- The notion of ethics has expanded itself to involve all major realms of human existence. Here, an attempt is made to outline certain salient aspects of ethics in public administration. Broadly, they could be summarized as following maxims:
- Maxim of Legality and Rationality: An administrator will follow the law and rules that are framed to govern and guide various categories of policies and decisions.
- Maxim of Responsibility and Accountability: An administrator would not hesitate to accept responsibility for his decision and actions. He would hold himself morally responsible for his actions and for the use of his discretion while making decisions. Moreover, he would be willing to be held accountable to higher authorities of governance and even to the people who are the ultimate beneficiaries of his decisions and actions.
- Maxim of Work Commitment: An administrator would be committed to his duties and perform his work with involvement, intelligence and dexterity. As Swami Vivekananda observed: “Every duty is holy and devotion to duty is the highest form of worship.” This would also entail a respect for time, punctuality and fulfillment of promises made. Work is considered not as a burden but as an opportunity to serve and constructively contribute to society.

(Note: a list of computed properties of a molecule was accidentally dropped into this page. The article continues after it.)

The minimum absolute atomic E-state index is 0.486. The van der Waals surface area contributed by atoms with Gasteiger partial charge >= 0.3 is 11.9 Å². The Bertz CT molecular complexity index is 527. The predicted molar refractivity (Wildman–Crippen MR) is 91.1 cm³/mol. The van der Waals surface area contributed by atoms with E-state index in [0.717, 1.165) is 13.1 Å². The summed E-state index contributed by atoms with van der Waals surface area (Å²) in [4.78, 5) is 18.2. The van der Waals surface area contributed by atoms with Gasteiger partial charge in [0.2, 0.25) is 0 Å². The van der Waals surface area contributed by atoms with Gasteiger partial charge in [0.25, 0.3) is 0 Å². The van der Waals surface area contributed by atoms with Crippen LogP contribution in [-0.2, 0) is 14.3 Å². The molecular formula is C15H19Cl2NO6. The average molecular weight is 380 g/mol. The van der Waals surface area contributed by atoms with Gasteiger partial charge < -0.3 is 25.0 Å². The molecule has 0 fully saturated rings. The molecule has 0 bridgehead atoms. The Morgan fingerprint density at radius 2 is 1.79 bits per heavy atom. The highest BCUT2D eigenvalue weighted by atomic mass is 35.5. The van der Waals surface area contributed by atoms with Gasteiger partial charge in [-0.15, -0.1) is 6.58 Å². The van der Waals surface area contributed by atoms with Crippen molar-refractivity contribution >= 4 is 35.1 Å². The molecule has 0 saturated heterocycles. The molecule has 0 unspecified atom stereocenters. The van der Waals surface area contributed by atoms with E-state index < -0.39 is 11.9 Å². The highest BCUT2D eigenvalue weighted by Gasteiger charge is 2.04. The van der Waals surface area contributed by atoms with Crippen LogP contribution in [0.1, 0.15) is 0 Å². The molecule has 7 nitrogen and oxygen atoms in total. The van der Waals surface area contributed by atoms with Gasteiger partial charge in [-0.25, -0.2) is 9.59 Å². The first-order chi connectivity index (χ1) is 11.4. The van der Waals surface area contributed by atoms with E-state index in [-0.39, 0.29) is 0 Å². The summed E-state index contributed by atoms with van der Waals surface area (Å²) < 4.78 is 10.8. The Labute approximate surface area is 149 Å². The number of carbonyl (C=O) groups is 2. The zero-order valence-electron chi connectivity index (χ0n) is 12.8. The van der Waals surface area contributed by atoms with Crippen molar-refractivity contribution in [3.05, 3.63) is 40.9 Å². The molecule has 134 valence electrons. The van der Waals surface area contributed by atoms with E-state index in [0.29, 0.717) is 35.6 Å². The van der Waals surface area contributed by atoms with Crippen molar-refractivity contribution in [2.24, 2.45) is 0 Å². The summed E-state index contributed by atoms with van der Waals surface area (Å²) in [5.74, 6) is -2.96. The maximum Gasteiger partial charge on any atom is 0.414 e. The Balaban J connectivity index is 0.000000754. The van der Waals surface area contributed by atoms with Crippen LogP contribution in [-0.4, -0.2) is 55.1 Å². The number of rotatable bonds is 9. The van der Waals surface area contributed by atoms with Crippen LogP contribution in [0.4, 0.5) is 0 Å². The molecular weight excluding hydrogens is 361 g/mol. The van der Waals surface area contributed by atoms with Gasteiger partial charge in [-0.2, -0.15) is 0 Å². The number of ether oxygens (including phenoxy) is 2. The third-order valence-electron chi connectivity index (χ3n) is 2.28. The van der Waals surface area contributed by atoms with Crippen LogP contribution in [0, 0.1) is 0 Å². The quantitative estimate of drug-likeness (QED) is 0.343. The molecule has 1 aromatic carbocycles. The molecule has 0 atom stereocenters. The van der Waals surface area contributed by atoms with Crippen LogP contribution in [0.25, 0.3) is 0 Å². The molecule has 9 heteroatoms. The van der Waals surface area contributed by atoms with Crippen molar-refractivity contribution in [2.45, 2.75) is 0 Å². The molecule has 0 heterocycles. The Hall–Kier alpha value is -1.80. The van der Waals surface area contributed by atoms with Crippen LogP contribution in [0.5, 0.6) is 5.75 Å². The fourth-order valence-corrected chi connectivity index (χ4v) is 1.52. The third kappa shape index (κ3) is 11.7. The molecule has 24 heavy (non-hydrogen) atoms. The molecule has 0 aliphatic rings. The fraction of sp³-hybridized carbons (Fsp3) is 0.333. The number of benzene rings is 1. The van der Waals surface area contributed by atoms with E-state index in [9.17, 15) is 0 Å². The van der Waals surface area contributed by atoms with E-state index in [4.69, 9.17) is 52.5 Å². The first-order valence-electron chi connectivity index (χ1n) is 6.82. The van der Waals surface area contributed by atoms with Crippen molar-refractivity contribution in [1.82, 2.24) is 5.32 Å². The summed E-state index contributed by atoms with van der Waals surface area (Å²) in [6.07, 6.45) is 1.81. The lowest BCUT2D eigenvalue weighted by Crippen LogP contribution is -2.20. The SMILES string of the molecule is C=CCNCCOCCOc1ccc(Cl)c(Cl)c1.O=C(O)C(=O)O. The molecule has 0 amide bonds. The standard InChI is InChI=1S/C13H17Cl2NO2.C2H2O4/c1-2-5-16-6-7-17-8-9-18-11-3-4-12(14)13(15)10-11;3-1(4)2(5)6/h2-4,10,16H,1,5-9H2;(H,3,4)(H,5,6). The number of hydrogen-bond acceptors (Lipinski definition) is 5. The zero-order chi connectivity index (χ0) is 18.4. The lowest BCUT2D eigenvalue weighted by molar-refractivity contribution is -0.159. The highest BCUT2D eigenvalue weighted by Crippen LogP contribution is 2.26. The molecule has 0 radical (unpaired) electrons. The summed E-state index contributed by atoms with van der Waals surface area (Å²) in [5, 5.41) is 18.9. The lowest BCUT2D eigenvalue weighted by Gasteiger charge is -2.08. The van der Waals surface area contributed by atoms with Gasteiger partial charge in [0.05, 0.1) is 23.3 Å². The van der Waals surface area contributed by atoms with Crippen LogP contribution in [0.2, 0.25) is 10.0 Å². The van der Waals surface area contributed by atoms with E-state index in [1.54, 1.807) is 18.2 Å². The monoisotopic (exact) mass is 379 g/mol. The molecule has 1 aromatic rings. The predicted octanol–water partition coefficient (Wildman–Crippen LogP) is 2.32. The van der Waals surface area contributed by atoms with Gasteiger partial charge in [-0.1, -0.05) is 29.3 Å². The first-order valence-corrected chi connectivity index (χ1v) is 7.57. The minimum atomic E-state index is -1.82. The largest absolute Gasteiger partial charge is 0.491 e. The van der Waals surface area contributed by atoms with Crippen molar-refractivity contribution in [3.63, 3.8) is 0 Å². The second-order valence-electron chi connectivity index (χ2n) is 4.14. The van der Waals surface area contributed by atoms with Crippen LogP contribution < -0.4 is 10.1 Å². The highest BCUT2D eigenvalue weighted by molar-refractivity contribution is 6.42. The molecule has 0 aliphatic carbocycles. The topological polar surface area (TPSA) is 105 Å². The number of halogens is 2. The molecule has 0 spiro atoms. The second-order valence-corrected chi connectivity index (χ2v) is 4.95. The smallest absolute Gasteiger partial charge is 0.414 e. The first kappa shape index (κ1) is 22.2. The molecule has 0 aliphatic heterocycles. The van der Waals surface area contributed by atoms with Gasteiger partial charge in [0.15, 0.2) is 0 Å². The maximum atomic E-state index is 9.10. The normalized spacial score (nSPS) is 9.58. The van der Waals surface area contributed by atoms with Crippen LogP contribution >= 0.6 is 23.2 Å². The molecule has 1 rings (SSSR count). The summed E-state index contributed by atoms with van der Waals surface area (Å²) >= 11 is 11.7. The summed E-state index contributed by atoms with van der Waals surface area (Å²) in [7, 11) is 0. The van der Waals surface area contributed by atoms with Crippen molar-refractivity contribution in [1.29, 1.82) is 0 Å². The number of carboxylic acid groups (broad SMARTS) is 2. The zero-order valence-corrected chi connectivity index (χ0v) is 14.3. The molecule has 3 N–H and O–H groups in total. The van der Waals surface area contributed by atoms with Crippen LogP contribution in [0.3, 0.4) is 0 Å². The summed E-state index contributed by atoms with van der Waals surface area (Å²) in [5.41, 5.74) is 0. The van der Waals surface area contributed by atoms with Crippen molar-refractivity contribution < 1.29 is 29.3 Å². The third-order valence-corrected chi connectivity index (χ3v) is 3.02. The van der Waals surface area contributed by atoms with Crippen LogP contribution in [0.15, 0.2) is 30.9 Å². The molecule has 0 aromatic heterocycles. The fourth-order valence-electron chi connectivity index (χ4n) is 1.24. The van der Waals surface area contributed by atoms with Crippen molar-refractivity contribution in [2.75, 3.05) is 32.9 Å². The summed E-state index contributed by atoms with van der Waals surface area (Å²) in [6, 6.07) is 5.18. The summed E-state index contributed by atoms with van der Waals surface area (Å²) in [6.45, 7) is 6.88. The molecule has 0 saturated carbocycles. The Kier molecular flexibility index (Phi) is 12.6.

- Maxim of Excellence: An administrator would ensure the highest standards of quality in administrative decisions and actions and would not compromise with standards because of convenience or complacency. In a competitive international environment, an administrative system should faithfully adhere to the requisites of Total Quality Management.
- Maxim of Fusion: An administrator would rationally bring about a fusion of individual, organisational and social goals to help evolve unison of ideals and imbibe in his behavior a commitment to such a fusion. In situation of conflicting goals, a concern for ethics should govern the choices made.
- Maxim of Responsiveness and Resilience: An administrator would respond effectively to the demands and challenges from the external as well as internal environment. He would adapt to environmental transformation and yet sustain the ethical norms of conduct. In situations of deviation from the prescribed ethical norms, the administrative system would show resilience and bounce back into the accepted ethical mould at the earliest opportunity.